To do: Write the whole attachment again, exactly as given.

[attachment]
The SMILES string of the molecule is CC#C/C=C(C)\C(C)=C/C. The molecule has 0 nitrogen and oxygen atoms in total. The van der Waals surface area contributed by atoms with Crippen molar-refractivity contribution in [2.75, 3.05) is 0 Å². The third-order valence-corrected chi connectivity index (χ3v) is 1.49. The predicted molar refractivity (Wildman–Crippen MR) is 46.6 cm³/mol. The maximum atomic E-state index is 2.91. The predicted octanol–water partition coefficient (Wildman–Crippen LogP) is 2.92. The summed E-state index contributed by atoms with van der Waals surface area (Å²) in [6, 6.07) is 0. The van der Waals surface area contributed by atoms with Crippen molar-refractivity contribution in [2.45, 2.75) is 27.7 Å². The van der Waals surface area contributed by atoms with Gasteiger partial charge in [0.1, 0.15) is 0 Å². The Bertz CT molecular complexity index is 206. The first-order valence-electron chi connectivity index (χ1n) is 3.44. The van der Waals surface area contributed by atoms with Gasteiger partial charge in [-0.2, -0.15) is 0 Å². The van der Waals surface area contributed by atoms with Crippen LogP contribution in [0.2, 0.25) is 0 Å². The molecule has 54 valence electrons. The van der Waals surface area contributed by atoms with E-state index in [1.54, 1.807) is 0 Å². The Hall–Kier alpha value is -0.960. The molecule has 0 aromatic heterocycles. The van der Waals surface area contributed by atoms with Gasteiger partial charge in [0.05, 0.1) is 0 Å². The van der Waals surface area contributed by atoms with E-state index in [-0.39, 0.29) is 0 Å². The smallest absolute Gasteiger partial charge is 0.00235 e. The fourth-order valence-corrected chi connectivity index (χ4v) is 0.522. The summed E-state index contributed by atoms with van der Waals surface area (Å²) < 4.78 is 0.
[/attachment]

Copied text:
The SMILES string of the molecule is CC#C/C=C(C)\C(C)=C/C. The molecule has 0 nitrogen and oxygen atoms in total. The van der Waals surface area contributed by atoms with Crippen molar-refractivity contribution in [2.75, 3.05) is 0 Å². The third-order valence-corrected chi connectivity index (χ3v) is 1.49. The predicted molar refractivity (Wildman–Crippen MR) is 46.6 cm³/mol. The maximum atomic E-state index is 2.91. The predicted octanol–water partition coefficient (Wildman–Crippen LogP) is 2.92. The summed E-state index contributed by atoms with van der Waals surface area (Å²) in [6, 6.07) is 0. The van der Waals surface area contributed by atoms with Crippen molar-refractivity contribution in [2.45, 2.75) is 27.7 Å². The van der Waals surface area contributed by atoms with Gasteiger partial charge in [0.1, 0.15) is 0 Å². The Bertz CT molecular complexity index is 206. The first-order valence-electron chi connectivity index (χ1n) is 3.44. The van der Waals surface area contributed by atoms with Gasteiger partial charge in [-0.2, -0.15) is 0 Å². The van der Waals surface area contributed by atoms with Crippen LogP contribution in [0.2, 0.25) is 0 Å². The molecule has 54 valence electrons. The van der Waals surface area contributed by atoms with E-state index in [1.54, 1.807) is 0 Å². The Hall–Kier alpha value is -0.960. The molecule has 0 aromatic heterocycles. The van der Waals surface area contributed by atoms with Gasteiger partial charge in [0.05, 0.1) is 0 Å². The van der Waals surface area contributed by atoms with E-state index in [-0.39, 0.29) is 0 Å². The smallest absolute Gasteiger partial charge is 0.00235 e. The fourth-order valence-corrected chi connectivity index (χ4v) is 0.522. The summed E-state index contributed by atoms with van der Waals surface area (Å²) < 4.78 is 0.